The aftermath of Tropical Cyclone Marcus is expected to affect search operations for missing Malaysia Airlines flight MH370 as search vessel Seabed Constructor resumes the task.
The latest update by the MH370 Response Team says the vessel was expected to remain on weather standby after its scheduled arrival back in the search area Tuesday.
Weather is expected to become a bigger factor in the search as winter approaches in what is regarded as a notoriously rough part of the ocean.
The vessel returned to Western Australia to resupply after completing its sweep of the northern leg of Site 1, the 25,000 sq. km area favored by the Australian Transport Safety Bureau and other experts as the most likely site of the 2014 crash, and much of the southern leg.
The update upgraded the total area covered by the search as March 25 to 33,000 sq. km, saying the area added since its previous report was due to “additional verified processed data being made available during the vessel’s transit to Fremantle port’’.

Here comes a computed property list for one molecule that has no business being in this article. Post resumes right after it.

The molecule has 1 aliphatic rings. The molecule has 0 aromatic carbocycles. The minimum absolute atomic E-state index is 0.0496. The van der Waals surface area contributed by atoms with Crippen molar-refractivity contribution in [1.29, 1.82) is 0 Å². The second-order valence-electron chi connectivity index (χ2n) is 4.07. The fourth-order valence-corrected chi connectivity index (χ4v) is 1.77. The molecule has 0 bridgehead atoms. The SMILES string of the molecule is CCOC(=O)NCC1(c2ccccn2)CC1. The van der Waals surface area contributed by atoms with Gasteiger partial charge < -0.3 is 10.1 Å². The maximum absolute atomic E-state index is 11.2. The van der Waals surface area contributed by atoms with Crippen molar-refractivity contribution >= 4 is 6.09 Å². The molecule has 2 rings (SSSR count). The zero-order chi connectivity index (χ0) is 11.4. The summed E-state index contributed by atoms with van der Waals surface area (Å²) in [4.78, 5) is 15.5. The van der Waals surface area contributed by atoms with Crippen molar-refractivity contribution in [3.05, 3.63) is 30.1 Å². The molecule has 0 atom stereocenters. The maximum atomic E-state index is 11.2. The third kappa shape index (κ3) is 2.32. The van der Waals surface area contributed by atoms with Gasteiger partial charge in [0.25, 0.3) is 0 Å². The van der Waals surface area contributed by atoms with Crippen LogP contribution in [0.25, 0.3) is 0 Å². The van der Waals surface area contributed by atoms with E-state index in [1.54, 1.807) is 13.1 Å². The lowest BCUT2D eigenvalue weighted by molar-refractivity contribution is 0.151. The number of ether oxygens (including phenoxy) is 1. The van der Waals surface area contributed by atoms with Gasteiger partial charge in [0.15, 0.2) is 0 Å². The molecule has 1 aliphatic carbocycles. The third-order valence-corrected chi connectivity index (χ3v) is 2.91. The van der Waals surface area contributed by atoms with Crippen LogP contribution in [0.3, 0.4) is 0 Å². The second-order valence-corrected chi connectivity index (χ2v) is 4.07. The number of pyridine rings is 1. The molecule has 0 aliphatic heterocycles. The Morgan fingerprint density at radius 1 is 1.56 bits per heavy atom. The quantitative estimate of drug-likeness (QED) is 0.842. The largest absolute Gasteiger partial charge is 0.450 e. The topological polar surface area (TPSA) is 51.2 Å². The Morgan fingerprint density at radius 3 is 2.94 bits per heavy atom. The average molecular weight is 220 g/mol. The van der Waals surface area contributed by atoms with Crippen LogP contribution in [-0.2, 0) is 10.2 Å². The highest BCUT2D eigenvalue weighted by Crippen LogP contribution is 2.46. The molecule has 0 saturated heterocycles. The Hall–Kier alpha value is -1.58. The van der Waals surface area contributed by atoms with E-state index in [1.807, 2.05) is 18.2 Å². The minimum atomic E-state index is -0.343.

No significant contacts have been identified but about 3000 sq. km of Site 1 remained to be searched when Seabed Constructor returned to Fremantle as well as two potential extensions, designated Site 2 and Site 3, to the north.
The company behind the search, Ocean Infinity, stands to earn up to $US70 million if it finds the missing Boeing 777 but has 90 days in which to do it. These days do not include the transit time to and from Fremantle.
Several experts have suggested the missing plane may be in Sites 2 or 3 and possibly further north.
The University of Western Australia’s Professor Charitha Pattiaratchi said last year that its drift modeling suggested MH370 could be within a 40km radius of Longitude 96.5° E Latitude 32.5° S.
“Results of our oceanographic drift modeling indicate that the priority region to target would be the area between 33°S and 28°S along the 7th arc,” Professor Pattiaratchi told AirlineRatings recently.
“Longitude 96.5° E Latitude 32.5° S – was the origin of the particles that were used to direct Blaine Gibson to find debris in the western Indian Ocean.”
Some members of the Independent Group of experts believe it may be even further north and a map of the site extensions issued by the Malaysians ranges north of 29° S.